Wessex Internet

Altnets continue full-fibre deployments in UK

UK’s independent broadband supply sector shows more momentum in the north and south of England, and also in Northern Ireland, tailoring cable offerings for different needs

The fast pace of gigabit broadband provision in the UK by the country’s independent provider community (altnets) shows no sign of letting up as businesses in rural northern England and Northern Ireland now have access to full-fibre broadband thanks to a multimillion-pound collaboration between Fibrus Networks and Acome Group, while Wessex Internet has gone live with ultrafast broadband in more than 20 villages and other rural areas in the first quarter of 2024.

Fibrus is investing more than £500m to bring full-fibre broadband to homes and businesses in towns and villages across Northern Ireland and northern England. It said the use of use of Acome Group’s cabling solutions had helped speed up its fibre installations to reach 354,000 premises passed across rural and regional areas of Cumbria and Northern Ireland. The connected properties can access broadband speeds of up to 2Gbps. The provider said it now has access to a future-proofed network, decreased total cost of ownership (TCO) and a reduced carbon footprint.

To speed up its fibre roll-out, Fibrus sought a cable with more fibre than the standard 48-fibre cables available on the market. Acome Group worked with Fibrus to co-develop a 60-fibre cable with a 12-fibre modularity, a structure that mirrors the architecture of the existing fibre infrastructure across the UK.

With a production capacity of ten million kilometres of optical fibres, the 60-fibre ULW cable was developed in Normandy, France. To further accelerate speed of deployment, Fibrus street cabinets were fitted with an optical distribution solution that was pre-cabled at Acome’s manufacturing plant in Brittany. The ITOM-V3 optical distribution solution is said to eliminate the need to splice at the cabinet, reducing the risk of project schedules changing and budget not being met.

“We are delighted to help Fibrus deliver ultrafast reliable connectivity to those residents and businesses in Cumbria and Northern Ireland,” said Acome Group UK director Andrea Garcia. “Our 60-fibre cabling has saved installation times, provided technical innovation and delivered increased flexibility. As the cable is also PIA-approved, Fibrus has been able to use existing poles and ducts in the areas, with no need to dig or put up new ones.”

Continuing the collaboration, Fibrus has also begun trialling Acome Group’s 60-fibre cable constructed with nanomodule technology that reduces the TCO and carbon footprint of deployments.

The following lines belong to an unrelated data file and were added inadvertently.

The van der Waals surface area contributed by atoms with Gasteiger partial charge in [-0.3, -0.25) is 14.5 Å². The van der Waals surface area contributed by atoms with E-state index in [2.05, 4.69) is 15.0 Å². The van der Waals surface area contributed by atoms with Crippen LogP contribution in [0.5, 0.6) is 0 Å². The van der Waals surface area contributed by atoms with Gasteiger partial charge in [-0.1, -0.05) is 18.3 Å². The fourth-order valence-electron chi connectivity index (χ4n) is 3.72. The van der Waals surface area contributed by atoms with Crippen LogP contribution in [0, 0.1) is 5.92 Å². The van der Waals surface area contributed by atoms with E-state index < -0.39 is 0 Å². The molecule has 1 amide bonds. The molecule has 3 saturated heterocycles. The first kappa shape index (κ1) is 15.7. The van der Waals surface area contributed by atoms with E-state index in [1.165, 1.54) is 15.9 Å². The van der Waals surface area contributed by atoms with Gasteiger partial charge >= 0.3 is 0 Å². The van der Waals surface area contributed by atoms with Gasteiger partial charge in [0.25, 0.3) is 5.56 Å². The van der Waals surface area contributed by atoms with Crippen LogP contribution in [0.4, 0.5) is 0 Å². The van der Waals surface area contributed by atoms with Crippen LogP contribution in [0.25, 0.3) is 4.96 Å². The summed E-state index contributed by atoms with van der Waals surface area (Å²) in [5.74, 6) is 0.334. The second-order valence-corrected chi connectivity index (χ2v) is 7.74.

“Since we began working with Acome Group, our cable supply lead times have reduced and we have kept pace with the high speed of our network delivery and connecting those customers across the UK with dependable connectivity,” said Fibrus procurement director Neil Burrows. “Thanks to an efficient installation process, customers in remote towns and villages across Cumbria and Northern Ireland can enjoy faster speeds.”

Rural homes and businesses in Cumbria have been connected thanks to the Project Gigabit broadband scheme supported by the Department for Science, Innovation and Technology (DSIT), while Project Stratum is a £197m contract to connect 85,000 hard-to-reach properties across Northern Ireland.

Meanwhile, in the south of England, Wessex Internet has revealed its deployment after network delivery teams battled the elements to bring services to some incredibly challenging locations, after the wettest winter on record for 130 years.

They found mole plough routes across flooded plains, spliced cables al fresco under storm umbrellas, and were said to be especially careful to keep up their standards of tidiness and courtesy when making final installations through village streets and muddy gardens. Wessex Internet’s ultrafast broadband now reaches homes and businesses in Dorset, Somerset, Hampshire and Wiltshire.

“I would like to give credit to all of our teams who’ve been working hard on the ground during these challenging recent months to ensure we keep on track with our plans to bring ultrafast broadband to rural and other hard-to-reach communities that are often overlooked by other suppliers,” said Wessex Internet CEO Hector Gibson Fleming.

“It is heartening to hear from customers that they don’t just appreciate having access to a service that they never thought would be possible, but also that they recognise and appreciate the considerate way that our teams approach their work. That thanks goes from our civil operatives, splicers, garden teams and home installers building the network, to our customer service and sales teams involved in setting customers up and helping them out if they have problems.”

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